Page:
Over at another blog (yes, this borders on shameless self-promotion), I posted a Youtube video and dubbed it the worst Christian music video of the year. It is truly egregious and beyond parody, featuring a rapture-believing pastor, singing an obnoxious tune with doctrinally objectionable lyrics. But the piece de resistence is the setting for the pastor’s crooning. He is apparently out in some part of Florida’s natural wilderness, banging away on his electronic keyboard. Apparently lacking in the pastor or his staff’s production plans for this video was any consideration of the relationship between form and truth. Is this melody the best vehicle for this conviction? Is this voice the most fitting for this tune? Is the Florida everglades the most obvious choice for a music video threatening impending judgment from the Lord of the universe? Should one wear a polo shirt or tails when announcing the apocalypse?

The subsequent discussion at the blog was revealing of the difficulty evangelical Protestants have with thinking about embodiment and formality. Because I had contrasted this video with one made by a Christian – actually Calvinist – rapper, the responses to my post showed little interest in the worst video but decided to defend rap and hip-hop as forms fitting for the expression of Christian devotion. (Some Front Porchers may actually wonder about the difference between rap and Calvinism. It goes like this. Calvinists use fewer expletives than rappers, but Lutherans use as many expletives as rappers but have enough sense not to rap.)

This discussion reminded me of earlier debates in which I’ve also questioned the merits of Christian rock. I don’t know, but it seems relatively obvious that a form of music designed to celebrate the self, exalt youth, and promote drugs and sex is not the most fitting of cultural expressions to contemplate the mysteries of the holy Christian faith. That assessment, of course, does not prevent me from listening (and still doing so) to lots of uptempo music that my parents forbade. But I’d prefer to have worldliness straight, not cut with holy unction.

What also stood out in this discussion is the bankruptcy of evangelical Protestants in the so-called culture wars. Those devout Protestants may be reliable on matters of sex and marriage, but being able to spot the difference between and superiority of “As You Like It” to “Leave It to Beaver” is a consideration that grates against the fundamentally egalitarian soul of most born-again Protestants. It is of course ironic that evangelicals are fairly well known for reviving some interest in classical Christian learning at the same time that their churches have given us some of the worst liturgical music known to the universe. In which case, if evangelicals are going to have trouble drawing the line in worship against Christian rock, will they really be reliable when it comes to evaluating the best texts and artistic forms for educating young people?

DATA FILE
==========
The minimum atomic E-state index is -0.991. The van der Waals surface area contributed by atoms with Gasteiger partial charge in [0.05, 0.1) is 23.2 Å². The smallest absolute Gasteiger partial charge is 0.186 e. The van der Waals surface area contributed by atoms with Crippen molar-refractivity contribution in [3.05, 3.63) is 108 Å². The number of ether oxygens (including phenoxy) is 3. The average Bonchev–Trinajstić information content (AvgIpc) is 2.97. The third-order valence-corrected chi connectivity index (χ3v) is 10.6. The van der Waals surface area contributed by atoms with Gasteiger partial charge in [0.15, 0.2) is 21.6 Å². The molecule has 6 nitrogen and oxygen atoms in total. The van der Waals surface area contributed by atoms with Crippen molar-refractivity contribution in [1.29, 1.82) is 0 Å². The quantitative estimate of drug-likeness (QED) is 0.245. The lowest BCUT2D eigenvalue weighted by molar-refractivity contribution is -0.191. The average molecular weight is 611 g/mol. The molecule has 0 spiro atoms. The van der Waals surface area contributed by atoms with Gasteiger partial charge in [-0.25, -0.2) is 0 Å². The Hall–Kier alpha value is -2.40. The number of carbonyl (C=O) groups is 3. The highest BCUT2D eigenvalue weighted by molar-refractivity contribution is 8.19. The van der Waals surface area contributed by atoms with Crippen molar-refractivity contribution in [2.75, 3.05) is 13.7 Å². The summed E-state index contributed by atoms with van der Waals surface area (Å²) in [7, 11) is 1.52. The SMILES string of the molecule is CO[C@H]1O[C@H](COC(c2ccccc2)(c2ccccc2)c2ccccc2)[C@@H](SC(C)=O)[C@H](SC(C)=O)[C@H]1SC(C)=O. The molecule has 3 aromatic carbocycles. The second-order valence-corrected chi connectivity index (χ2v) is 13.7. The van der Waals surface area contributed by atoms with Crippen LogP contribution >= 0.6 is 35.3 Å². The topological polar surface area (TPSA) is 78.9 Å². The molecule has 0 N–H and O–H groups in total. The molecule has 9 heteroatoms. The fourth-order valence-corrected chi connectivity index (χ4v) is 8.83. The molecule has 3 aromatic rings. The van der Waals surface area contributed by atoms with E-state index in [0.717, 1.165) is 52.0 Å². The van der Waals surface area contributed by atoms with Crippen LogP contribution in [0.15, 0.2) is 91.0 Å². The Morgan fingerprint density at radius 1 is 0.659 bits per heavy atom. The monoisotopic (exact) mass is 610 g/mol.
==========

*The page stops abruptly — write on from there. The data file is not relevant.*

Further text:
The cultural liabilities of evangelical Protestants also has significant political implications. Crucial to the existence and maintenance of a modest republic friendly to front porches is attention to forms and structures of power that are designed to accommodate the particularities of people and place. The problem with such political modesty for evangelicals generally, is that attending to constitutions, separation of powers, characteristics of a people, and geographical realities requires careful consideration of forms. But evangelicals are a fundamentally anti-formal lot. Much of this stems from the born-again experience which is supposed to give the believer an unmediated encounter with the only true and living God. Never mind that this encounter takes place a in body that has forms such as male or female, young or old, Caucasian, Asian, or African. Because an individual soul experiences God immediately, the forms that characterize human existence are mere trifles that only get in the way of a godly time.

This may sound like an overly negative assessment of one group of Americans who has withstood relatively well the sexual revolution of the 1960s. I do not mean to discount that kind of resistance. For it evangelicals deserve credit. But those who look to born-again Protestants for assistance in either the culture wars or American politics should be well advised about the capacity of these believers to understand and appreciate the arguments of conservatives.

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D. G. Hart is a visiting professor of history at Hillsdale College. After completing his Ph.D. at Johns Hopkins University, he taught at Wheaton College and Westminster Seminary before directing academic programs at the Intercollegiate Studies Institute. He is the author of several books, including A Secular Faith: Why Christianity Favors the Separation of Church and State (Ivan R. Dee); The University Gets Religion: Religious Studies and American Higher Education (Johns Hopkins University Press); and From Billy Graham to Sarah Palin: Evangelical Protestants and American Conservatism (Eerdmans).